How EMR Systems Could be Improved in Regard to Medical Liability Claim Defense
In this episode, Healthcare Matters interviews ALL MD attorney Tad Devlin on how he would consult an electronic medical record company on improving its product in regard medical liability claim defense.
Devlin is a partner at KAUFMAN, DOLOWICH, VOLUCK. He practices law in California, focusing his practice in the areas of commercial and insurance litigation, ERISA/life, health and disability benefit disputes, profit sharing plan and employee stock plan disputes, real estate, financial services disputes, professional liability (lawyers, doctors, accountants, real estate, insurance agents, architects and engineers), disciplinary defense and white collar defense.
Devlin is a charter member of the Association of Liability Lawyers in Medical Defense (ALL MD), a nationwide organization that connects healthcare providers with attorneys who specialize in medical malpractice defense.
Question 2 of 4
Interview recorded June 17, 2015
Mike Matray: Hi, I’m Mike Matray and I’m the host of Healthcare Matters, where the legal and medical fields come together to discuss healthcare matters. Today’s guest is Tad Devlin. He’s partner at Kaufman Dolowich Voluck, Welcome to Healthcare Matter, Tad.
Tad Devlin: Thanks Mike, pleasure to be here with you.
Mike: A recent RAMCORP American Medical Society study called for a complete design overhaul of electronic medical records to improve their usability. If you had the opportunity to advise any MR vendor, how would you recommend that they redesign the products? What changes would most benefit the defensibility of a malpractice claim?
Tad: I wish that they talked with the lawyers on the front end rather than on the back end and we’ve done that in the past, where we give nationwide training out to ensure accuracy, privacy, timely reporting and security. I think some of the important flashpoints for practitioners and treaters to keep in my mind are log on log off periods, ensuring that you have a proper electronic chain of custody that folks are taking the time to accurately write down into the data entry system what they intend to say.
A lot of times, I have found in my personal life and in professional experience, it’s much easier to use short hand and abbreviations with texting and typing with a keyboard, if you will, or even dictation than it were to be in the old days, if you only actually get out a piece of paper and a pen and you may take multiple drafts on a letter or correspondence or a medical entry. There’s something more connected between your brain and your hand, I have found in dealing with claims, than there is behind a brain and a keyboard. So, I think it’s important to review what you’ve written, to make sure that you have a double submission entry point. It’s like another confirmation. Say you draft up your note, you click submit, you get an opportunity to review it, you’ve got a box that says, “Did you review and do you agree to the accuracy and certainty?” And then you confirm it. So, there are additional safeguards before a log entry gets made.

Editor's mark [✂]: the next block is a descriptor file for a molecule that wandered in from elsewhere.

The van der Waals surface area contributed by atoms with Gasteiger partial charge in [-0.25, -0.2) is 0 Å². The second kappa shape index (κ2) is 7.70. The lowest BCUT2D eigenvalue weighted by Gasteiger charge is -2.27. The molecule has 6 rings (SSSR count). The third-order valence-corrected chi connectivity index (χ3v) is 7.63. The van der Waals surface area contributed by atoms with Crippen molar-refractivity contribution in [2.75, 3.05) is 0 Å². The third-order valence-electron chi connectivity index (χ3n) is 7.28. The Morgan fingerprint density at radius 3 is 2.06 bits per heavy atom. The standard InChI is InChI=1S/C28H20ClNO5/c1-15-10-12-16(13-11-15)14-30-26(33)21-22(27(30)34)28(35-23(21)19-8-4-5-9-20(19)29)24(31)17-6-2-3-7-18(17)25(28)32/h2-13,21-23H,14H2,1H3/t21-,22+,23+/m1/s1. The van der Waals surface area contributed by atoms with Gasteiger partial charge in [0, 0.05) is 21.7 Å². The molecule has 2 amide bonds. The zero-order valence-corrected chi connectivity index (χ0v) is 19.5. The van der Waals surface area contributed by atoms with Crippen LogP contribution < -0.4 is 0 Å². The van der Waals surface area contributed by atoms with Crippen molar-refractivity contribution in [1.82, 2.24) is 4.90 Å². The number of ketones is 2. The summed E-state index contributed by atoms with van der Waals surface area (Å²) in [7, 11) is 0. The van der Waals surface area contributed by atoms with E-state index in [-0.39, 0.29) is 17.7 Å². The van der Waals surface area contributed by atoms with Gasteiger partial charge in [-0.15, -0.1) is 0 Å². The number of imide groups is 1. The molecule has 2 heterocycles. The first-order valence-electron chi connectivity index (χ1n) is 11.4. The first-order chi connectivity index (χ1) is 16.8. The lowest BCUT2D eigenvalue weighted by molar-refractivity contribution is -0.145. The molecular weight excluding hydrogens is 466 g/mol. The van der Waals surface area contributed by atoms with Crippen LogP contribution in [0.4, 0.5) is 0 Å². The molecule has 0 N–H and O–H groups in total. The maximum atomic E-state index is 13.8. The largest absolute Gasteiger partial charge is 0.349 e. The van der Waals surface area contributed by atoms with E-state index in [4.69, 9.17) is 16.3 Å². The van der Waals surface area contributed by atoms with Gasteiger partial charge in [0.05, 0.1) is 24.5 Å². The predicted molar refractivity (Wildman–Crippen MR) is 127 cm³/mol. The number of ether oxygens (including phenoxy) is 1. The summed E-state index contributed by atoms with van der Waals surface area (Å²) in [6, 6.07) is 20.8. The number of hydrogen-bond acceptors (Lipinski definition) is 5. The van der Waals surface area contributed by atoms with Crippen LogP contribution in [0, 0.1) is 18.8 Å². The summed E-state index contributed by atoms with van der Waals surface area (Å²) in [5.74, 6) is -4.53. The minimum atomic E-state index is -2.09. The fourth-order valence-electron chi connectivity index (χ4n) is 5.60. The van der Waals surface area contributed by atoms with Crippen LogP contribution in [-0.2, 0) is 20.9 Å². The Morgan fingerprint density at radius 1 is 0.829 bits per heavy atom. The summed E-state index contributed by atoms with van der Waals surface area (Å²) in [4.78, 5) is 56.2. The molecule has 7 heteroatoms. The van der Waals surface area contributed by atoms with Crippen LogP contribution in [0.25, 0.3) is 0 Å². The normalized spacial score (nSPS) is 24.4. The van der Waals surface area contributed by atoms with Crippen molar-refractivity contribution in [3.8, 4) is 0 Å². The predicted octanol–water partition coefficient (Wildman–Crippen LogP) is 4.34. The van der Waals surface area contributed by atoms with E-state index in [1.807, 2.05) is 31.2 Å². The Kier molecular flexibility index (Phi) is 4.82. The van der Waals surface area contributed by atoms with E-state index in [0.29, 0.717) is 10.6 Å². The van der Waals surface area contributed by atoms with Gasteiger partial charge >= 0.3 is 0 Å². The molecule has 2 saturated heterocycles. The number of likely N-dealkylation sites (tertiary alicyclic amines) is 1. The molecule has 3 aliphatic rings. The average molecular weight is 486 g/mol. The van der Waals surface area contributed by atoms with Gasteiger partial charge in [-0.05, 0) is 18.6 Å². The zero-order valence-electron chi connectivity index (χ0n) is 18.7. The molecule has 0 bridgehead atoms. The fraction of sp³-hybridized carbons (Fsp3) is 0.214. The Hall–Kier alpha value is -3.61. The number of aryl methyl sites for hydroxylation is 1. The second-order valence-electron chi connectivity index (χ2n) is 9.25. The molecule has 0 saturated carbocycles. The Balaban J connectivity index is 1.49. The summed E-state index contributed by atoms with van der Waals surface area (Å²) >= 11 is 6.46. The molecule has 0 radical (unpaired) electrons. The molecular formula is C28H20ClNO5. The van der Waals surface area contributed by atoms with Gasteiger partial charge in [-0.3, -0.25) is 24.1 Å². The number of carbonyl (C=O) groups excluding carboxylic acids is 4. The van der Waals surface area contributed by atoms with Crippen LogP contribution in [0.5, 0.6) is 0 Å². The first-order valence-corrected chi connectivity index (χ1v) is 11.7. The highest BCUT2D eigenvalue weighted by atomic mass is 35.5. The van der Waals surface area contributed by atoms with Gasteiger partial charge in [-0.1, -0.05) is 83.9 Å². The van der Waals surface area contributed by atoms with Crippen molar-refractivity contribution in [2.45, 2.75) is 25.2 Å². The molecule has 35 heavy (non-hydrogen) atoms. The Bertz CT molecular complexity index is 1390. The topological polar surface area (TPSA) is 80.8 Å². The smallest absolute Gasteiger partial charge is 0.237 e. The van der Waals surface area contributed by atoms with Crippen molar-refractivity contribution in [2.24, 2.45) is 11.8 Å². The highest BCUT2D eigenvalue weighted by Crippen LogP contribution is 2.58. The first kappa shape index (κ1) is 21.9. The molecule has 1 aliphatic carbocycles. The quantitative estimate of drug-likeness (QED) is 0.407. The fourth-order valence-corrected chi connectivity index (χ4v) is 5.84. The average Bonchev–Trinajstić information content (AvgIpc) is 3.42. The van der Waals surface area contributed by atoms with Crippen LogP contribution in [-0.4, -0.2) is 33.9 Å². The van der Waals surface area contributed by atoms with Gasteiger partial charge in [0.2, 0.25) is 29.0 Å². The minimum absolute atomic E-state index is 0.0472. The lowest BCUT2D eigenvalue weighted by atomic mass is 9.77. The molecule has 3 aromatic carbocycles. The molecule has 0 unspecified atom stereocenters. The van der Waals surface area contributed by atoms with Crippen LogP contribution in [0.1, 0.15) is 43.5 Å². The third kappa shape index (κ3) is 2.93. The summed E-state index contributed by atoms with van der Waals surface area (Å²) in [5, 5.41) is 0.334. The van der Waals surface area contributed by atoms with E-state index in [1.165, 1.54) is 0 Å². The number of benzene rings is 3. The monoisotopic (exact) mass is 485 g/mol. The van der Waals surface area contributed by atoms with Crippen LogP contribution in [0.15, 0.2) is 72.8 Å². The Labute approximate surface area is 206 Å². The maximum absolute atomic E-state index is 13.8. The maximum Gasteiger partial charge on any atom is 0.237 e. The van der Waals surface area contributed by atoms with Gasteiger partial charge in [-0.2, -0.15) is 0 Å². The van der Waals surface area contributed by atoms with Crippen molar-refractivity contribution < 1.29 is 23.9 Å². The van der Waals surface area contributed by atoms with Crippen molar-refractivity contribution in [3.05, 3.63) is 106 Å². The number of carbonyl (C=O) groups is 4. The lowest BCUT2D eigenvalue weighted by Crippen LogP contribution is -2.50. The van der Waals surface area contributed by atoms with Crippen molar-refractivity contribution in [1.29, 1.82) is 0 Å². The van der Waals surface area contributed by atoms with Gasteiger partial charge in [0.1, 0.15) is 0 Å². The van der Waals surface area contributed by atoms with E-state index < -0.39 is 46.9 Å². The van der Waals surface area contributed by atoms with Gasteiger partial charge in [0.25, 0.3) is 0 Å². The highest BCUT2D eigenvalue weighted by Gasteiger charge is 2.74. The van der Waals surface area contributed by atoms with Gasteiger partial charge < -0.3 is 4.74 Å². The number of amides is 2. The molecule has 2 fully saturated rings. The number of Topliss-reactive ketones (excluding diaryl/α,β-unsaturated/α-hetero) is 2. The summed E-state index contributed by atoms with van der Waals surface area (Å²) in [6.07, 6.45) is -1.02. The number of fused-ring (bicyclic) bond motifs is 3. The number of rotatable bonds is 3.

The reason I say that is because, often times, it’s the one vague or ambiguous entry that didn’t necessarily capture what the doctor meant that the opposing side will seize upon to try to create liability or uncertainty where none exists. It’s much easier for that to be contained by an accurate record as opposed to a speaking doctor who is in a deposition, or in a regulatory setting, or even trial saying, “That’s not exactly what I meant, what I meant was…” There’s an adage in the law that witnesses talk, documents walk. So, like the picture can be a thousand words, those medical records and those medical file entry points are oftentimes held up before a fact finder who is called to interpret them, and an explanation from a doctor may not move the needle, no pun intended.